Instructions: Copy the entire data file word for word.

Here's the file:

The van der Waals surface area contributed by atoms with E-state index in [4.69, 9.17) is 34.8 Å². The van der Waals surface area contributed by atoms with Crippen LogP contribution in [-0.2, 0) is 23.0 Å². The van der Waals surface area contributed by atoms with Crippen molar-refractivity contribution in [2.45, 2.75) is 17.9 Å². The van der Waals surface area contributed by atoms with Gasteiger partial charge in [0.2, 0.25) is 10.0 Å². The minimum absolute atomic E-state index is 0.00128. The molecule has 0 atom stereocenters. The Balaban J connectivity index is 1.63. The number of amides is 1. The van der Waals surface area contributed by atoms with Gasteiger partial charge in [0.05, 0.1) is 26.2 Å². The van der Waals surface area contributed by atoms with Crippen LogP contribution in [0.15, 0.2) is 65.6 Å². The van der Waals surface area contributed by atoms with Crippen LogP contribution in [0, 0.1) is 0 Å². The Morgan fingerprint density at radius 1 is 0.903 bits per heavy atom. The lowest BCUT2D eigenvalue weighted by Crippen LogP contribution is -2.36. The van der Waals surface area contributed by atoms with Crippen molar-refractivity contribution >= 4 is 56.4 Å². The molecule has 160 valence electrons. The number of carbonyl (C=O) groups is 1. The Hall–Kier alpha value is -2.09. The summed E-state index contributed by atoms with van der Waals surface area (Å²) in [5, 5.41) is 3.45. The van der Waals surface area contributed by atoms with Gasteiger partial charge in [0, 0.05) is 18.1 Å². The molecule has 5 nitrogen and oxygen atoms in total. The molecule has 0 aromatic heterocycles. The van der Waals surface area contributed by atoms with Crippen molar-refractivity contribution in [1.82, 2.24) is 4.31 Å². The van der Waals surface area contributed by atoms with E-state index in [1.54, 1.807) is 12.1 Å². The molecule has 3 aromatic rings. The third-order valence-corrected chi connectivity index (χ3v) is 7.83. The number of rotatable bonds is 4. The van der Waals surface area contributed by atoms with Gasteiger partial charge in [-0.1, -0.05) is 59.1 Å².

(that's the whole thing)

The van der Waals surface area contributed by atoms with E-state index in [4.69, 9.17) is 34.8 Å². The van der Waals surface area contributed by atoms with Crippen LogP contribution in [-0.2, 0) is 23.0 Å². The van der Waals surface area contributed by atoms with Crippen molar-refractivity contribution in [2.45, 2.75) is 17.9 Å². The van der Waals surface area contributed by atoms with Gasteiger partial charge in [0.2, 0.25) is 10.0 Å². The minimum absolute atomic E-state index is 0.00128. The molecule has 0 atom stereocenters. The Balaban J connectivity index is 1.63. The number of amides is 1. The van der Waals surface area contributed by atoms with Gasteiger partial charge in [0.05, 0.1) is 26.2 Å². The van der Waals surface area contributed by atoms with Crippen LogP contribution in [0.15, 0.2) is 65.6 Å². The van der Waals surface area contributed by atoms with Crippen LogP contribution in [0, 0.1) is 0 Å². The Morgan fingerprint density at radius 1 is 0.903 bits per heavy atom. The lowest BCUT2D eigenvalue weighted by Crippen LogP contribution is -2.36. The van der Waals surface area contributed by atoms with Crippen molar-refractivity contribution >= 4 is 56.4 Å². The molecule has 160 valence electrons. The number of carbonyl (C=O) groups is 1. The Hall–Kier alpha value is -2.09. The summed E-state index contributed by atoms with van der Waals surface area (Å²) in [5, 5.41) is 3.45. The van der Waals surface area contributed by atoms with Gasteiger partial charge in [0, 0.05) is 18.1 Å². The molecule has 5 nitrogen and oxygen atoms in total. The molecule has 0 aromatic heterocycles. The van der Waals surface area contributed by atoms with Crippen molar-refractivity contribution in [1.82, 2.24) is 4.31 Å². The van der Waals surface area contributed by atoms with E-state index in [1.54, 1.807) is 12.1 Å². The molecule has 3 aromatic rings. The third-order valence-corrected chi connectivity index (χ3v) is 7.83. The number of rotatable bonds is 4. The van der Waals surface area contributed by atoms with Gasteiger partial charge in [-0.1, -0.05) is 59.1 Å².